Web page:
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BMD Focus: Japan's long road on BMD

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by Martin Sieff
UPI Senior News Analyst
Washington (UPI) Aug 17, 2006
The July missile crisis with North Korea revealed that Japan and the United States have surprisingly little coordination in their current ballistic missile defense deployments.

This striking omission was reported in the Japanese press less than two weeks after North Korea test-fired seven missiles on the same day on July 4 in the Sea of Japan, including the unsuccessful test launch of a Taepodong-2 intercontinental ballistic missile.

"It may come as a surprise to many, but the (Japanese) government does not have plans in place to enable U.S. armed forces and the SDF (Japanese Self Defense Forces) to work jointly to protect the country from a ballistic missile attack," the widely respected defense reporter Hidemichi Katsumata wrote in the Tokyo newspaper Yomiuri Shimbun on July 14, 10 days after the North Korean tests.

The lack of joint interoperability plans and expertise was already known to both the U.S. and Japanese missile defense commands before the July 4 tests, Katsumata wrote. It was "highlighted by the Japan-U.S. joint command drill that was conducted at the Defense Agency and other locations in February," he reported.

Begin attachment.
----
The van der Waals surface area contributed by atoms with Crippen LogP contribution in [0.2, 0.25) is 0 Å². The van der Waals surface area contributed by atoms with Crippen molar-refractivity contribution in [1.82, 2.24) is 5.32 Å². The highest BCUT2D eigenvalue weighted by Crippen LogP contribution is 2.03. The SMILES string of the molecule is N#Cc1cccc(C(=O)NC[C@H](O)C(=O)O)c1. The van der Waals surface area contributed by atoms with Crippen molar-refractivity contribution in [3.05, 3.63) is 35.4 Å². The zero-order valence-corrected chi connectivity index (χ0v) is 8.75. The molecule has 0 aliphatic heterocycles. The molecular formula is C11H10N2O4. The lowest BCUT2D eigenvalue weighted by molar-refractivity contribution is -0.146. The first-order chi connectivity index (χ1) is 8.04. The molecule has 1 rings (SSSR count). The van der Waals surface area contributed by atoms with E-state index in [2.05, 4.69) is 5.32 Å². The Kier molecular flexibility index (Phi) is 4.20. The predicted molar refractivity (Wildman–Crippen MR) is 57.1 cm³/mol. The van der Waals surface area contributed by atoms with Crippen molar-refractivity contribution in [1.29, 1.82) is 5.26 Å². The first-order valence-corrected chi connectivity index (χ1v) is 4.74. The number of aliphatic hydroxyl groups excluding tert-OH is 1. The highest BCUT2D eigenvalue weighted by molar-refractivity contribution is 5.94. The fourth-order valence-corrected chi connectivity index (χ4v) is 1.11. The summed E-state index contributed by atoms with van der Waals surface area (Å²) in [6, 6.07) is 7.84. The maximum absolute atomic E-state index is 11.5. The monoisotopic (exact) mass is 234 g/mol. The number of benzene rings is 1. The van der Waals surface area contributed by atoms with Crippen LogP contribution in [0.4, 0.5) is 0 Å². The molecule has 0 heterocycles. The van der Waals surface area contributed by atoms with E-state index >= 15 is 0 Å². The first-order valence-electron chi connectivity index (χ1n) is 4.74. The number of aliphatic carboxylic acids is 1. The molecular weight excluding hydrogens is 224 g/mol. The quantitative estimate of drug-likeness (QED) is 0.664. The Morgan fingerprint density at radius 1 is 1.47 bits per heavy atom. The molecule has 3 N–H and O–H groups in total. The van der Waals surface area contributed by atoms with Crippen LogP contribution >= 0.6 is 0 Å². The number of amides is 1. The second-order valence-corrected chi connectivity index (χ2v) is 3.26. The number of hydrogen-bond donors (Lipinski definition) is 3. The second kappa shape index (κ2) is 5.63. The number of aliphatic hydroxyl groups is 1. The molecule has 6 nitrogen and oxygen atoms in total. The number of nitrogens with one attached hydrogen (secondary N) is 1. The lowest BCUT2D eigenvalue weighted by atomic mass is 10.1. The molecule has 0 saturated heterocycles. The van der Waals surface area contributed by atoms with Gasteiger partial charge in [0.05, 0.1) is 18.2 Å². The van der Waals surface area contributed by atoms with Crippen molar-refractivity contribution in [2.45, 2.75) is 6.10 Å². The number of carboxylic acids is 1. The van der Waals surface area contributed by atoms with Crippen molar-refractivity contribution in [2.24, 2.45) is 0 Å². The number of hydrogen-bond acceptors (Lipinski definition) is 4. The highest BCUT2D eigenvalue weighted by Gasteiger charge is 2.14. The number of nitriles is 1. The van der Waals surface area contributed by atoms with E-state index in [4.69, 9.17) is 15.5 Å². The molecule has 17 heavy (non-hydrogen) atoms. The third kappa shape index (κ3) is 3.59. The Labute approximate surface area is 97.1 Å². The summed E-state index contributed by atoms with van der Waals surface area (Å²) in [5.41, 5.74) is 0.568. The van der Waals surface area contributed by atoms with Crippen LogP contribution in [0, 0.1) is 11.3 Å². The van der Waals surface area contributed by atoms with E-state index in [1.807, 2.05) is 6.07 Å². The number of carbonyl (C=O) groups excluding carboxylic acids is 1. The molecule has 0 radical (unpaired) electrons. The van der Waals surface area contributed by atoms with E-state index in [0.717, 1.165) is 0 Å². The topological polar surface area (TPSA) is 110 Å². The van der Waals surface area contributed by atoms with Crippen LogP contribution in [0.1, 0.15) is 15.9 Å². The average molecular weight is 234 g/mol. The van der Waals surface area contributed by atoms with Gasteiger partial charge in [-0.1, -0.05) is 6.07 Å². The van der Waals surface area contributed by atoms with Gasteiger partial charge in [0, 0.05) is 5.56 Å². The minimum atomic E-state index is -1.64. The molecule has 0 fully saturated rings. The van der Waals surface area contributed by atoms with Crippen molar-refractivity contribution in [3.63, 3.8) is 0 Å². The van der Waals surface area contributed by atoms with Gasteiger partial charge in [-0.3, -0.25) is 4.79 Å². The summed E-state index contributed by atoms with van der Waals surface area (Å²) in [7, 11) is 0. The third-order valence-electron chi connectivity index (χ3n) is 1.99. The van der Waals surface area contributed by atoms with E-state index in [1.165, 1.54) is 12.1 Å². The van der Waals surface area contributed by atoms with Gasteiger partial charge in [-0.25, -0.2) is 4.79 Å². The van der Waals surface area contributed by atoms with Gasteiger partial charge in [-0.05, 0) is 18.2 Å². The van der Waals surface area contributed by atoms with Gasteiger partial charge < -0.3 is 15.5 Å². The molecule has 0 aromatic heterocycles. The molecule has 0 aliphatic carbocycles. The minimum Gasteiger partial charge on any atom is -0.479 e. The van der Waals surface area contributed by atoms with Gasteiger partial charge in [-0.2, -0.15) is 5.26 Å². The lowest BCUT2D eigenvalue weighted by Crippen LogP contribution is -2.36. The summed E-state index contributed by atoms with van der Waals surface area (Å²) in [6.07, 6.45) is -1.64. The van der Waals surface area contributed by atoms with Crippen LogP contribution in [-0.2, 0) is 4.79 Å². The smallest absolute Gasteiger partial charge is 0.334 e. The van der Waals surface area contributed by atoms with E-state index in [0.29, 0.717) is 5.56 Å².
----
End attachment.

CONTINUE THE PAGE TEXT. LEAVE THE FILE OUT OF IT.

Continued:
That computerized, or virtual reality, test began with the scenario that U.S. armed forces had detected that North Korea had felled its ballistic missiles -- exactly the scenario that in fact occurred at the end of June, Katsumata wrote.

In the February simulation, Japan declared an alert in the areas surrounding it. But hostile missiles still flew into Japan and "even under this scenario, the government did not order the mobilization of the SDF to defend the country -- Ground Self-Defense Force troops were only ordered to assist people in areas actually hit by the missiles," Katsumata wrote.

"At present, no one knows how many missiles have to strike the country before the government issues a defense mobilization order to deploy SDF troops," a senior Defense Agency official told the reporter. "And we don't know under what circumstances the government will declare alerts in areas surrounding the country. We just don't know what the government's policies are," he said.

This lack of adequate planning is particularly striking for two reasons: First, it is approaching the end of Junichiro Koizumi's momentous five-year stint as Japan's prime minister and leader of the Ruling Liberal Democratic Party.

During these past five years, the strongly pro-American Koizumi has moved heaven and earth to lock Japan into potentially far-reaching missile development and eventually the home production of a state-of-the-art ballistic missile defense system. The program has provided a gigantic shot in the arm for America's main high-tech defense contractors, led by Boeing, Lockheed Martin, Northrop Grumman and Raytheon. And it also offers Japanese industry the possibility of a jump-start in crucial cutting-edge technologies such as laser research, rocketry and missile IT and software, where it has long lagged.